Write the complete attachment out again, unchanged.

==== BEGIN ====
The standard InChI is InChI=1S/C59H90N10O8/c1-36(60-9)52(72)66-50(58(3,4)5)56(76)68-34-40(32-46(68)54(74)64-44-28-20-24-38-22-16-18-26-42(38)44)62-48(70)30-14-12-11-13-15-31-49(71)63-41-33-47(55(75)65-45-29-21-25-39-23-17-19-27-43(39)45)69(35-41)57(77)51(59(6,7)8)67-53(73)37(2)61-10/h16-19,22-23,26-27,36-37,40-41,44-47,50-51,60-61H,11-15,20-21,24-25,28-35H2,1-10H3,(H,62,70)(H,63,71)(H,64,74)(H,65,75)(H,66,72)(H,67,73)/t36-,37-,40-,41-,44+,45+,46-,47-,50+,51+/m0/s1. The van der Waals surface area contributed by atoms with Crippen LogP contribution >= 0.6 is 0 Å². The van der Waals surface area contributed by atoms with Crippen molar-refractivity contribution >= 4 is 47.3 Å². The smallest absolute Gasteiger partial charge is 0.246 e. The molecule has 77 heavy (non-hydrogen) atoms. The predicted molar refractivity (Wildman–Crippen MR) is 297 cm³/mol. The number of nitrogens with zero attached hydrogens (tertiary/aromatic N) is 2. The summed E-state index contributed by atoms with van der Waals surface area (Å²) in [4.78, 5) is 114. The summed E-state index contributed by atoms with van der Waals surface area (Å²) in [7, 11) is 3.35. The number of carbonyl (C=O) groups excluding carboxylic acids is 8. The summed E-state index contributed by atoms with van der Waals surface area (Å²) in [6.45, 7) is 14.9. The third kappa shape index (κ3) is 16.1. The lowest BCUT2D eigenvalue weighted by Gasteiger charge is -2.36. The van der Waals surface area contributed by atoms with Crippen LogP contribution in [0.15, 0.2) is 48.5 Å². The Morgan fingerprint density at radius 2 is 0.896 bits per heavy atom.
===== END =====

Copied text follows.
The standard InChI is InChI=1S/C59H90N10O8/c1-36(60-9)52(72)66-50(58(3,4)5)56(76)68-34-40(32-46(68)54(74)64-44-28-20-24-38-22-16-18-26-42(38)44)62-48(70)30-14-12-11-13-15-31-49(71)63-41-33-47(55(75)65-45-29-21-25-39-23-17-19-27-43(39)45)69(35-41)57(77)51(59(6,7)8)67-53(73)37(2)61-10/h16-19,22-23,26-27,36-37,40-41,44-47,50-51,60-61H,11-15,20-21,24-25,28-35H2,1-10H3,(H,62,70)(H,63,71)(H,64,74)(H,65,75)(H,66,72)(H,67,73)/t36-,37-,40-,41-,44+,45+,46-,47-,50+,51+/m0/s1. The van der Waals surface area contributed by atoms with Crippen LogP contribution >= 0.6 is 0 Å². The van der Waals surface area contributed by atoms with Crippen molar-refractivity contribution >= 4 is 47.3 Å². The smallest absolute Gasteiger partial charge is 0.246 e. The molecule has 77 heavy (non-hydrogen) atoms. The predicted molar refractivity (Wildman–Crippen MR) is 297 cm³/mol. The number of nitrogens with zero attached hydrogens (tertiary/aromatic N) is 2. The summed E-state index contributed by atoms with van der Waals surface area (Å²) in [4.78, 5) is 114. The summed E-state index contributed by atoms with van der Waals surface area (Å²) in [7, 11) is 3.35. The number of carbonyl (C=O) groups excluding carboxylic acids is 8. The summed E-state index contributed by atoms with van der Waals surface area (Å²) in [6.45, 7) is 14.9. The third kappa shape index (κ3) is 16.1. The lowest BCUT2D eigenvalue weighted by Gasteiger charge is -2.36. The van der Waals surface area contributed by atoms with Crippen LogP contribution in [0.15, 0.2) is 48.5 Å². The Morgan fingerprint density at radius 2 is 0.896 bits per heavy atom.